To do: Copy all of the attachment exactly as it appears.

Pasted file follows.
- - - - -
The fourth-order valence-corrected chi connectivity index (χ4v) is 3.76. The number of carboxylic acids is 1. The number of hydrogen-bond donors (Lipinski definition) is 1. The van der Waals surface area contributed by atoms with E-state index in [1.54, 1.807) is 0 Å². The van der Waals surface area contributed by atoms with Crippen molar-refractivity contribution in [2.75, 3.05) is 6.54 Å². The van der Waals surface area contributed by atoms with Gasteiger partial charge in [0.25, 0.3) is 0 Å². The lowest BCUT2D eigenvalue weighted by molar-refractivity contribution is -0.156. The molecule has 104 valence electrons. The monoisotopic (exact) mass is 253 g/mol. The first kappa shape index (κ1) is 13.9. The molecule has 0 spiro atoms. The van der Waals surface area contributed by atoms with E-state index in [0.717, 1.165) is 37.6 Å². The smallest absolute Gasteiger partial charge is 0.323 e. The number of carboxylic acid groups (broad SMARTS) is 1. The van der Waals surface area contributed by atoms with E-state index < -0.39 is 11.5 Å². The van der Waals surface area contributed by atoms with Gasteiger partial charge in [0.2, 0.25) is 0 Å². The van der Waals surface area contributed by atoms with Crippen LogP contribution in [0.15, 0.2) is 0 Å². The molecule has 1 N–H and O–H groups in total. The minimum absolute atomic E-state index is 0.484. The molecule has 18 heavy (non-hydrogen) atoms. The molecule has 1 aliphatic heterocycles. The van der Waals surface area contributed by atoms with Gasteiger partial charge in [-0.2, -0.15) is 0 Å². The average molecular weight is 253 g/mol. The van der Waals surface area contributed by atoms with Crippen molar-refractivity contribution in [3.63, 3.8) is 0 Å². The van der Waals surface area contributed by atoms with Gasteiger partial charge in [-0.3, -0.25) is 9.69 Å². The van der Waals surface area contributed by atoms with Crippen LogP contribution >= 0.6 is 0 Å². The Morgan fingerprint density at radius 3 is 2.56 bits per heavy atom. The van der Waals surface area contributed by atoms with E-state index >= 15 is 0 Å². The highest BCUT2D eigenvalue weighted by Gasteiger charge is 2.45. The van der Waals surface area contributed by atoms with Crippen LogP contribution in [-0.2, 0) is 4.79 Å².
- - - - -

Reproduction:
The fourth-order valence-corrected chi connectivity index (χ4v) is 3.76. The number of carboxylic acids is 1. The number of hydrogen-bond donors (Lipinski definition) is 1. The van der Waals surface area contributed by atoms with E-state index in [1.54, 1.807) is 0 Å². The van der Waals surface area contributed by atoms with Crippen molar-refractivity contribution in [2.75, 3.05) is 6.54 Å². The van der Waals surface area contributed by atoms with Gasteiger partial charge in [0.25, 0.3) is 0 Å². The lowest BCUT2D eigenvalue weighted by molar-refractivity contribution is -0.156. The molecule has 104 valence electrons. The monoisotopic (exact) mass is 253 g/mol. The first kappa shape index (κ1) is 13.9. The molecule has 0 spiro atoms. The van der Waals surface area contributed by atoms with E-state index in [0.717, 1.165) is 37.6 Å². The smallest absolute Gasteiger partial charge is 0.323 e. The number of carboxylic acid groups (broad SMARTS) is 1. The van der Waals surface area contributed by atoms with E-state index < -0.39 is 11.5 Å². The van der Waals surface area contributed by atoms with Gasteiger partial charge in [0.2, 0.25) is 0 Å². The van der Waals surface area contributed by atoms with Crippen LogP contribution in [0.15, 0.2) is 0 Å². The molecule has 1 N–H and O–H groups in total. The minimum absolute atomic E-state index is 0.484. The molecule has 18 heavy (non-hydrogen) atoms. The molecule has 1 aliphatic heterocycles. The van der Waals surface area contributed by atoms with Gasteiger partial charge in [-0.2, -0.15) is 0 Å². The average molecular weight is 253 g/mol. The van der Waals surface area contributed by atoms with Crippen molar-refractivity contribution in [3.63, 3.8) is 0 Å². The van der Waals surface area contributed by atoms with Gasteiger partial charge in [-0.3, -0.25) is 9.69 Å². The van der Waals surface area contributed by atoms with Crippen LogP contribution >= 0.6 is 0 Å². The Morgan fingerprint density at radius 3 is 2.56 bits per heavy atom. The van der Waals surface area contributed by atoms with E-state index >= 15 is 0 Å². The highest BCUT2D eigenvalue weighted by Gasteiger charge is 2.45. The van der Waals surface area contributed by atoms with Crippen LogP contribution in [-0.2, 0) is 4.79 Å².